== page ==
Aussie house prices have posted their biggest monthly drop in almost 40 years, as homeowners and would-be buyers continue to feel the pinch of rising interest rates.
Values fell nationally by -1.6% over August, according to CoreLogic, the largest month-on-month decline since 1983. This was driven by a sharp drop of -2.3% in the country's biggest property market, Sydney.
Almost all other capital cities also posted monthly falls, ranging from -0.1% in Adelaide to -1.8% in Brisbane. Darwin was the only exception, recording an increase of 0.9% in August.
Adelaide remains the best-performing capital city property market of 2022, with year-to-date value growth of 11.5%. Sydney by contrast has fallen by -6.8% over the year so far, with house prices there down -6.7% in just the past three months alone – something Gareth Aird, CommBank Head of Australian Economics, said "could only be described as a collapse in prices".
CoreLogic Research Director, Tim Lawless, predicted the downtown would continue for the rest of the year, and likely into 2023.
"It’s hard to see housing prices stabilising until interest rates find a ceiling and consumer sentiment starts to improve," he said.
The Reserve Bank of Australia (RBA) has raised the official cash rate four times in as many successive months since May, and further increases are expected this year. Most major lenders have passed on this rise in full or partly, leading to increased interest payments for home owners with variable rate home loans.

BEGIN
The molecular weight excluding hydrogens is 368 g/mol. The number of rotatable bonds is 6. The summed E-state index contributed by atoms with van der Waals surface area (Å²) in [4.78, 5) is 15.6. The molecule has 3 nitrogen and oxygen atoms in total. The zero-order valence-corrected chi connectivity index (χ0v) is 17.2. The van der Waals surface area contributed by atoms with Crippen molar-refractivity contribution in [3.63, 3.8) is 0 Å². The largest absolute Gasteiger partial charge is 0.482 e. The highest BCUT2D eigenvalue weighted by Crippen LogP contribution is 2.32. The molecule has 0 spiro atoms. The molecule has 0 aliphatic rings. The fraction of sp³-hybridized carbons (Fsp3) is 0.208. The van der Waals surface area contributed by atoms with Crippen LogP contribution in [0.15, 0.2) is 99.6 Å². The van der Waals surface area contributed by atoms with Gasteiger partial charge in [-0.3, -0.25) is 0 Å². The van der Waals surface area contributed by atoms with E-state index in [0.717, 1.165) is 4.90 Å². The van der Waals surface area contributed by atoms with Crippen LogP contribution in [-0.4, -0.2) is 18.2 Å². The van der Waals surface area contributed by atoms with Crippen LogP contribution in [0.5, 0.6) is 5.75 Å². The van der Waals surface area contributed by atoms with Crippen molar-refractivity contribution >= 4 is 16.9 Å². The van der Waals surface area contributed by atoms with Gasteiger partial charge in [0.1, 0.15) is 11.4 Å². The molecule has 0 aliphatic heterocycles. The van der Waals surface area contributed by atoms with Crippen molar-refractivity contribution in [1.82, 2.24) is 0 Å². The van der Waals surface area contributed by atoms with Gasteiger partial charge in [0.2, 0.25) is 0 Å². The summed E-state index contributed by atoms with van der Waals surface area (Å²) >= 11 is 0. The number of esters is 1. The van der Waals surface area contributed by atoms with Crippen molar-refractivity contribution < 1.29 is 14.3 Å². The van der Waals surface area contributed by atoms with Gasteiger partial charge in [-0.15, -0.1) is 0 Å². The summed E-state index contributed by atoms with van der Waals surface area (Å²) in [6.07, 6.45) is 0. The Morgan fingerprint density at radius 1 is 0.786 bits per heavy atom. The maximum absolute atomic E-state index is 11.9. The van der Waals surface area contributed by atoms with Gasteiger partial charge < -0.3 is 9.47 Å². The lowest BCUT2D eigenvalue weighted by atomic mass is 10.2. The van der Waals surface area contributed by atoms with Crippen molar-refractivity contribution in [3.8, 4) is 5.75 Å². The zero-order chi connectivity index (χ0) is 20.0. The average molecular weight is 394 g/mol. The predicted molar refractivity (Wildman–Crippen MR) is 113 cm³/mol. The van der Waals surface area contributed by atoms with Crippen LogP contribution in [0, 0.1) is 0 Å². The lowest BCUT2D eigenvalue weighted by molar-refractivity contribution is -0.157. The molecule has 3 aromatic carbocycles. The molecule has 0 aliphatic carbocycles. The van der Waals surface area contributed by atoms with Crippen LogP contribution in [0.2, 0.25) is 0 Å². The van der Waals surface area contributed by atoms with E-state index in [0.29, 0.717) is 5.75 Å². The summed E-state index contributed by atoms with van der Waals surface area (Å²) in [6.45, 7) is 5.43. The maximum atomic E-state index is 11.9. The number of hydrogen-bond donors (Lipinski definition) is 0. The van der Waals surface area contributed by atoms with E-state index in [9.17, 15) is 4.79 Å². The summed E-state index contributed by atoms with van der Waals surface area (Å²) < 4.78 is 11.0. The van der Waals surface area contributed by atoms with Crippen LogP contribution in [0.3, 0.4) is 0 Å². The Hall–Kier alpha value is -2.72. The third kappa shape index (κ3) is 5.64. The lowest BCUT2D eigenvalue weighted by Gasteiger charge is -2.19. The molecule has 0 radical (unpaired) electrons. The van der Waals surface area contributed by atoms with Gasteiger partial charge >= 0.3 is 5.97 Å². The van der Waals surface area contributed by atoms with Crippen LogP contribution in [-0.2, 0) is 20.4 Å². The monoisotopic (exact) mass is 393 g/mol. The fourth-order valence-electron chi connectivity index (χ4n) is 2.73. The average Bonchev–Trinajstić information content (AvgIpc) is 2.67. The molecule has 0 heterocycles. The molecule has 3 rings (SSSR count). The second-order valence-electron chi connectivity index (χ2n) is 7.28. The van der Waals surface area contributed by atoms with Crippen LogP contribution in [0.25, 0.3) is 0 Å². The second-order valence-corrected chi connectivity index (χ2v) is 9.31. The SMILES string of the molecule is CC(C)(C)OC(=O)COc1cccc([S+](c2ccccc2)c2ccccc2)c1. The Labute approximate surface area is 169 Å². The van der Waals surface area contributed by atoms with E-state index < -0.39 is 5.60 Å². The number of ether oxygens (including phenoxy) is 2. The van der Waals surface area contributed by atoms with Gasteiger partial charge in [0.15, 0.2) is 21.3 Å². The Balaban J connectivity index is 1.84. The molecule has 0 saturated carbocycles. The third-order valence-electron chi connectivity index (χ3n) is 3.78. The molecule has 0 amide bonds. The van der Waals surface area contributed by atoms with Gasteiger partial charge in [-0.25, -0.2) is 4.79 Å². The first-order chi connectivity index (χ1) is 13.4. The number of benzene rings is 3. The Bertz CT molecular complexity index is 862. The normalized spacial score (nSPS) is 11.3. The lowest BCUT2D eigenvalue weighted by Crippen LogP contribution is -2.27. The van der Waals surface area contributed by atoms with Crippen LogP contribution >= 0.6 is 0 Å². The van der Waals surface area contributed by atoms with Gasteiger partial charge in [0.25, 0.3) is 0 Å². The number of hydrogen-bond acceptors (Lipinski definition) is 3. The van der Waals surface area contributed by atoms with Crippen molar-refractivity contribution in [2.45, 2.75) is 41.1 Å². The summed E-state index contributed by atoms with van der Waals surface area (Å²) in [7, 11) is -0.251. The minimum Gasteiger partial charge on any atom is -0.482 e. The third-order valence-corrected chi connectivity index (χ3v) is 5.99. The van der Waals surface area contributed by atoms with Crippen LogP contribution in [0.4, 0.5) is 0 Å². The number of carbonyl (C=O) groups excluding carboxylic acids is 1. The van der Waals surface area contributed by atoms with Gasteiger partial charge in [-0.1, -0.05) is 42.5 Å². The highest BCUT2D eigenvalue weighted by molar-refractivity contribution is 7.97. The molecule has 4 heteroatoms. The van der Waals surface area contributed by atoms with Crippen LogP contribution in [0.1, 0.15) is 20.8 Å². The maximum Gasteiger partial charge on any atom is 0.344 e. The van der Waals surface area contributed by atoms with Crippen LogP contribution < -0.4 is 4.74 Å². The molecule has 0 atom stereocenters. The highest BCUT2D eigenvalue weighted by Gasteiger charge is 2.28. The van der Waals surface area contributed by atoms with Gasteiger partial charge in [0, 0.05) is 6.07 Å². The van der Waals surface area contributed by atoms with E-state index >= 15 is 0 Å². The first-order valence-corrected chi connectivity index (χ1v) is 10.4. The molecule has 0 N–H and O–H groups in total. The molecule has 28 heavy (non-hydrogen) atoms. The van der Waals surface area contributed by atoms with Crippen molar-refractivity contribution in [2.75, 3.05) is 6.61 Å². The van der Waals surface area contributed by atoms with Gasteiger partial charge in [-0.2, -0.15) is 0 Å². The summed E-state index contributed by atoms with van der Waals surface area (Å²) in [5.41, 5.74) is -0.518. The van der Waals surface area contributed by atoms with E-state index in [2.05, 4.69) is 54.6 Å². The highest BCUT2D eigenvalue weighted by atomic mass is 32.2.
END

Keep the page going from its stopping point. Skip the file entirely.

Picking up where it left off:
"From current levels, interest rates are likely to increase by at least another 75 basis points and there is a good chance advertised stock levels will accumulate through the spring selling season, providing more choice for buyers and adding further downwards pressure on housing values," Lawless said.
Aird noted that "house prices have fallen by more than unit prices over the past three months, [which] is a reversal of the trend in 2021". While he reaffirmed CommBank's expectation that national dwelling prices will fall from peak to trough by around -15%, "we now see that trough reached sooner given prices are falling at a slightly quicker pace than we anticipated.
"Our narrative is quite simple on the housing front," Aird said. "RBA policy decisions from here will drive the demand for credit, which in turn will influence home price outcomes. The Australian housing market is in the RBA’s hands."